Saturday, July 12, 2014
I parted the curtains this morning at 7:00, revealing torrential rain coming down in Beartrack Cove. They call it Alaskan liquid sunshine on the ship. Sounds a lot better than miserable, soul-sucking rain. The change from last night’s “dessert glacier” and the retreat from the glacier is striking.
Gone are the icy chunks, or growlers, and in their place, wide sandy gravel beaches, with small sedge grass meadows meeting the Sitka pine forest. The tide is out, and as our un-cruise interpreters like to say, “The table is set.”
I scratched my name off the sign up list for the 9:30 small boat tour this morning, opting instead to stay in the lounge in the dry warm comfort of my husband’s company for another half hour. Departure at 10:00AM.
I figured out that over the seven days of this trip, Jimmie will have done almost 1400 steps as in stairs, on the ship.
14 down from 300 level deck to Lounge x 4 daily x 7 days.
14 down from lounge to dining room x 3 daily x 7 days
14 up from dining room level x 3 daily x 7 days
14 up from lounge level x 4 daily x 7 days.
Total 1,372 steps. Not bad for 87 with no knees left.
At 87 (note to self) more attention needs to be paid to the construction of the ship and the conveyance from floor to floor for someone with limited mobility. It is Saturday, and Jimmie has slowed, but intrepidly climbs the stairs with his cane. We had them stow the walker when we boarded the Safari Endeavor because the cabins are small and there was nowhere to store it. He has been getting around with his cane and the use of the banisters on the ship.
Today is our second day in Glacier Bay, and our last day for “ops”, i.e. options, operations, and due to the rain we will go out in the small boat at 10:00. It will presumably be our last chance to see a bear or a moose, I figure, though the weather doesn’t seem very hospitable for either. I don’t know – do bears like the rain? Does it keep them cool while they are fishing on the side of the banks?
So, at 9:45AM, Dad and Sally and I donned our life jackets and got into the zodiac, with Ken as our guide. We pulled away from the ship and went slowly and quietly- no talking!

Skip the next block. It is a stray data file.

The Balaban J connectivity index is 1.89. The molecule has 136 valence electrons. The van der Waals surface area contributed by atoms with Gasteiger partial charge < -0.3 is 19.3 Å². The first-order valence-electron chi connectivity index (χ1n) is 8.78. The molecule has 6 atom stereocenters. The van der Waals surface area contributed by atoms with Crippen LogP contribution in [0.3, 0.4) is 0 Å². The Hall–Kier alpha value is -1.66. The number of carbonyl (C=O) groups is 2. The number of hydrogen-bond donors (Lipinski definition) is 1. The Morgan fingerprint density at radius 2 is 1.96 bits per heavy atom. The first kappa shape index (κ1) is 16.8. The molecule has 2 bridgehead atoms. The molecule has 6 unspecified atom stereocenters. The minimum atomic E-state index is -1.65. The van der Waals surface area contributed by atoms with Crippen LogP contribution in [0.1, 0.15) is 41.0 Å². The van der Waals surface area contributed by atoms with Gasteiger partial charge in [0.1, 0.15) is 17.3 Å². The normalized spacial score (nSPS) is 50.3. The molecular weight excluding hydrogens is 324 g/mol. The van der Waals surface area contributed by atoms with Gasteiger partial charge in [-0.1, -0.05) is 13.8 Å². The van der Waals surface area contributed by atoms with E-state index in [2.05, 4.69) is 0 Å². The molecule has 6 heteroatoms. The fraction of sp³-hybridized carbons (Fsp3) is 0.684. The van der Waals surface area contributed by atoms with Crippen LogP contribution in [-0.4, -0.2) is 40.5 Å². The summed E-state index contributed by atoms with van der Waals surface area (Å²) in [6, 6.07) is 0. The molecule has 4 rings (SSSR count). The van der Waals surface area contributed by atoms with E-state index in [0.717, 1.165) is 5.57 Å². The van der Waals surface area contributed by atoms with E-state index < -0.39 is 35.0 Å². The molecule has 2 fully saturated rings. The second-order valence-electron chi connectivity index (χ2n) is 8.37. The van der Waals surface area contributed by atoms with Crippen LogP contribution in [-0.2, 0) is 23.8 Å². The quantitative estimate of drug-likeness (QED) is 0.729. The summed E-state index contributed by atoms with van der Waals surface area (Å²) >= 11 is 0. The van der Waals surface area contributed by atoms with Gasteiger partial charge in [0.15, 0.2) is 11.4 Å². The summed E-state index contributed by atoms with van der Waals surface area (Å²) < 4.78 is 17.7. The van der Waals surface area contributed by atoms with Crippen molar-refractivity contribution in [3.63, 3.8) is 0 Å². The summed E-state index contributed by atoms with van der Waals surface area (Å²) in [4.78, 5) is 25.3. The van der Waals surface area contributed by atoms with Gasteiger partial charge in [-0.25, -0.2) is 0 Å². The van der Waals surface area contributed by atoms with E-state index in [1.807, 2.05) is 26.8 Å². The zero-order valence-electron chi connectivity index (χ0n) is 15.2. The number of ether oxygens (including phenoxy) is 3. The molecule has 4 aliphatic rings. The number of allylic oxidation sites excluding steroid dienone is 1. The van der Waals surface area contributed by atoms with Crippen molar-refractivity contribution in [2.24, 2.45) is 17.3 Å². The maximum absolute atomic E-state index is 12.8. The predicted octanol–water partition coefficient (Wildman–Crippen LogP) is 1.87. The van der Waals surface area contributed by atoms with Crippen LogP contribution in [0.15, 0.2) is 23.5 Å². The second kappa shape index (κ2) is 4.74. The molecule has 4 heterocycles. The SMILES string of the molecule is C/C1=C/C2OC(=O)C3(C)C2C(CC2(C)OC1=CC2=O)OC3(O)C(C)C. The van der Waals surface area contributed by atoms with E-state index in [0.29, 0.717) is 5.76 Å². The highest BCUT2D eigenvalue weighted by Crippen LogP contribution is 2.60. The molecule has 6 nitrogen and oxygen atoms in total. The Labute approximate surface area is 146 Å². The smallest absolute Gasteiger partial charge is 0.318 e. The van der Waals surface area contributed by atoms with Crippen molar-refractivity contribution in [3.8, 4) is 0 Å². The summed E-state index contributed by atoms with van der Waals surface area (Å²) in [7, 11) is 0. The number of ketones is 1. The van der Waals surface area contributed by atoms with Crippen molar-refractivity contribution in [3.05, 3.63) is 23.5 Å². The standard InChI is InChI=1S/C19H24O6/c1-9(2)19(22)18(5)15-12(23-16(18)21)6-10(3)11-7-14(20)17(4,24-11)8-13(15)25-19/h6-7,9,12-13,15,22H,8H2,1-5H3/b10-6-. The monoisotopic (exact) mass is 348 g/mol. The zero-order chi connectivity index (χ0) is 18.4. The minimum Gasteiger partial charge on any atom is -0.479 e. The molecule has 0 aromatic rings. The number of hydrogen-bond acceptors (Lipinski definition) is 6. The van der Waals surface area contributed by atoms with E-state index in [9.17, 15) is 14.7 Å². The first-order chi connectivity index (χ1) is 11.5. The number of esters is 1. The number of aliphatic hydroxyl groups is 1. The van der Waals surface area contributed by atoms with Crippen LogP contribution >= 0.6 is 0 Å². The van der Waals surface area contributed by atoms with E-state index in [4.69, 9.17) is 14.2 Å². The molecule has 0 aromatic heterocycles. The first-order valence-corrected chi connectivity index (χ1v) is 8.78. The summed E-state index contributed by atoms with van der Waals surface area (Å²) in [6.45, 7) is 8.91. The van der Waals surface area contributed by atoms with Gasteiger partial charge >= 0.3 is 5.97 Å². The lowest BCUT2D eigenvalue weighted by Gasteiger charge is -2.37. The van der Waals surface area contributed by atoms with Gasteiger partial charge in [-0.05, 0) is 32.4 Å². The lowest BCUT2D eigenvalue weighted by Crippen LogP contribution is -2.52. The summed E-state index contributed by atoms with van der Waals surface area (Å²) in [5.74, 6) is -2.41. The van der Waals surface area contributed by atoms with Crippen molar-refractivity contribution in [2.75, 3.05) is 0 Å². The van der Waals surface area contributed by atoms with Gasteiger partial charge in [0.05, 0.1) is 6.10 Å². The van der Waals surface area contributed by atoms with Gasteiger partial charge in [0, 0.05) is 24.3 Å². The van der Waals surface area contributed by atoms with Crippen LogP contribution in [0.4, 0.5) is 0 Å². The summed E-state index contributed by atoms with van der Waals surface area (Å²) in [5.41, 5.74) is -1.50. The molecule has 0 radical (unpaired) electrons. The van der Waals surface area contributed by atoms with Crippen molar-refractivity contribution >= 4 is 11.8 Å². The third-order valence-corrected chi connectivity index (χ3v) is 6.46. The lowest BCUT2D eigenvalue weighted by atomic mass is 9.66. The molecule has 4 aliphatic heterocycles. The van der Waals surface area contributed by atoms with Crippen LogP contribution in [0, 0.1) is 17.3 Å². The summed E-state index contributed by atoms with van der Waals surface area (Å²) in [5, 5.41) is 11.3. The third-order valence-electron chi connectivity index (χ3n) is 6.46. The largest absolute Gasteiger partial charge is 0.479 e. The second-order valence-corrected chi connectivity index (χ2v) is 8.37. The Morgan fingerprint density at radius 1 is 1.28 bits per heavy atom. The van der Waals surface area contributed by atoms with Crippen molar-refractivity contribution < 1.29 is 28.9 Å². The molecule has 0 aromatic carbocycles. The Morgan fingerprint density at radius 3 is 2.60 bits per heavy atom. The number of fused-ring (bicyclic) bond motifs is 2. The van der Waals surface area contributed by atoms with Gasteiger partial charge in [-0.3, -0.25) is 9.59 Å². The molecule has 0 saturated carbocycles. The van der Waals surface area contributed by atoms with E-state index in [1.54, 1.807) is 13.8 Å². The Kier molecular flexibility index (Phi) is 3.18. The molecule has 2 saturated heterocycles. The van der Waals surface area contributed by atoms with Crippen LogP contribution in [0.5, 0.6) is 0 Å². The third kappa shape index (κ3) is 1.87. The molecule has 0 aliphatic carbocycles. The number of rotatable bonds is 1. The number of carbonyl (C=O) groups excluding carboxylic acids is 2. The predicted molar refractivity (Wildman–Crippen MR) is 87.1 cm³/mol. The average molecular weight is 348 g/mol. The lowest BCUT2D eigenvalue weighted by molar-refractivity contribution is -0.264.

We passed a few more bedraggled looking bald eagles- I am happy that even by today, the last day if the trip, I have not reached Alaska Judy’s anticipated “ho hum” phase of seeing too many bald eagles. They are thrilling each and every time I see one, either sitting, or winging along- truly majestic. What a good choice for a national symbol.
And to recap the day, here is the poem I wrote and read at the last dinner aboard the Safari Endeavor. What a wonderful week it was and I am so grateful to my Dad and his generosity in organizing this trip!
A Bear Tale
I warn you gentle listeners that we hail from
LA where imagineers often come.
But as I narrate this, my heart pounds still-
Today’s the day we had our fill
Of Alaska’s wildness felt firsthand
A tale we all can share again on land.
The rain was thick upon the bay,
And wispy fog trails crept up the piney slopes,
The tide was out, the table set,
And we were all so darned wet.
Our pontoon boat was filled with merriment,
Because we knew the bears were imminent.
Captain Shana pulled the cord,
And our boat glided slowly along the shore.
What’s that beside us? An Eagle or two,
And there a harbor seal and some loons.
Merganser ducks skip across the water
And we raise our binocs so that we can see farther.
The shoreline was still, no grasses bended,
Our arms grew tired as to the shore we wended.
Quite a distance we went, the rain still drenching,
Anticipation of the bears caused our teeth to be clenching.
To Beardsley islands we will go,
Spoke Ken in tones revered and low,
The motor revved, and off we sped
Liquid sunshine hitting us hard in the head.
We glided to a stop in a bay by a beach
The grasses near us almost within reach.
We cowered quaking in our boat,
Visions of bears crossing this little moat.
And then we waited
And waited some more
Keeping our eyes peeled on the shore.
Alas, it seems no bears appeared at all,
Intrepid Ken, giving an owl’s call.
No bushes parted as we waited there.
Fear began to wane as our gazes stared.
Disappointed, we turned to go in,
Shana giving the motor a spin.
But what was happening?
No motor was spinning.
And as we sat, the clouds suddenly cleared
And up on the beach, a sow and two cubs appeared.
And wait, behind them, the angry male
Standing to his full fearsome height, was wagging his tail?
Shana calmly radioed back to our captain,
That the boat was dead and we needed a tow.
Meanwhile on the shore, came a moose from the back
A pileated woodpecker sat up on his rack.
A rainbow emerged o’er the game-filled shore,
And everyone on the boat was so stunned that before
They could raise up their cameras to capture the thrill,
Shana started the boat and we puttered back through the krill.
It isn’t every day that the terrors are real
That expectations are high
And you see more than a seal.
But every once in a while on the Safari Endeavor
The game is so thick that in spite of the weather
You share something extraordinary with all your new friends
Often just as the voyage comes to an end.
Els Collins 7/12/14
The following clip is what didn’t happen to us and I think I’m feeling pretty happy about that!